It's very much a game of trial and error and finding out what level to pitch your talk at to get maximum engagement. Go too low and its patronizing, too high and no one has a clue what you are talking about.
When you get it right, you'll know and your audience will nod along and scribble down notes rather than gazing out of the window or snapchatting their bored faces..
The second message in communicating complex ideas that I found extremely useful is to use metaphorical language.
Communicating complex concepts without metaphors is like trying to build a house without the foundations. Metaphors really are the strong columns which support your ideas, metaphors are the oak timbers which.. ok now that's enough.
But seriously try and make these examples relevant to everyday experiences and to something which your audience might have experienced or can easily imagine.
Explaining glacier flow to a packed conference in Rovereto to a broad audience.. cue metaphorical example, imagine sticky honey running slowly down a slope on a cold day due to gravity, the ice moves very much like this and the movement of ice downhill under its own weight is actually called plastic deformation.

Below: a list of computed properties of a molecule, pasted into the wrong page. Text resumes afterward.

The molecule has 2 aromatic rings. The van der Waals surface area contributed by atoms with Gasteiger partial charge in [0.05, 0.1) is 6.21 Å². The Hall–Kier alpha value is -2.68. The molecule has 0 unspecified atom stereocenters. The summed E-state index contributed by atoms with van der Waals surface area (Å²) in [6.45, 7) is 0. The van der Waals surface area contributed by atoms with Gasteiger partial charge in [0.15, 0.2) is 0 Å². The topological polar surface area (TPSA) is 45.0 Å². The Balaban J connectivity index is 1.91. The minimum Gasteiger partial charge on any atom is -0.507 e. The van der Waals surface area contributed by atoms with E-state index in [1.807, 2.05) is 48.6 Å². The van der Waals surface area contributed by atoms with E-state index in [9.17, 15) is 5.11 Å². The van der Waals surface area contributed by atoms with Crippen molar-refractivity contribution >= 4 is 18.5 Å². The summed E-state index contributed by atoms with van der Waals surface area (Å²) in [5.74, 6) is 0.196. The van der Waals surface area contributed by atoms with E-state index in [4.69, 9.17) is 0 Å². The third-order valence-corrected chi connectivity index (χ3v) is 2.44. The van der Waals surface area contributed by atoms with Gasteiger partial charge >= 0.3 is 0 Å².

This also keeps it interesting as relentless science presentations can be dull. Scaling things up and talking about why what you are talking about is relevant to everyday life is also a good tactic..or including some good but relevant photos (ie: no cats) to bring attention back when things are getting a bit dull.
Like this picture of this this mountain hut, 2700m into the snowy Dolomites where I gave one of my presentations. Wow!
Talking slowly and clearly is a point which people tend to consciously amplify when talking to an audience who have English as a second language. Now this is a trait which should not be side-lined when talking to native speakers.
Making fewer points but making them clear always wins out over rambling through as many points as you can.
Talking slower, varying your tone, inviting pauses into your talk can help you engage with your audience but far too many presenters get caught up in the excitement or nerves of the event and rattle through their script.
Keep It Simple- Always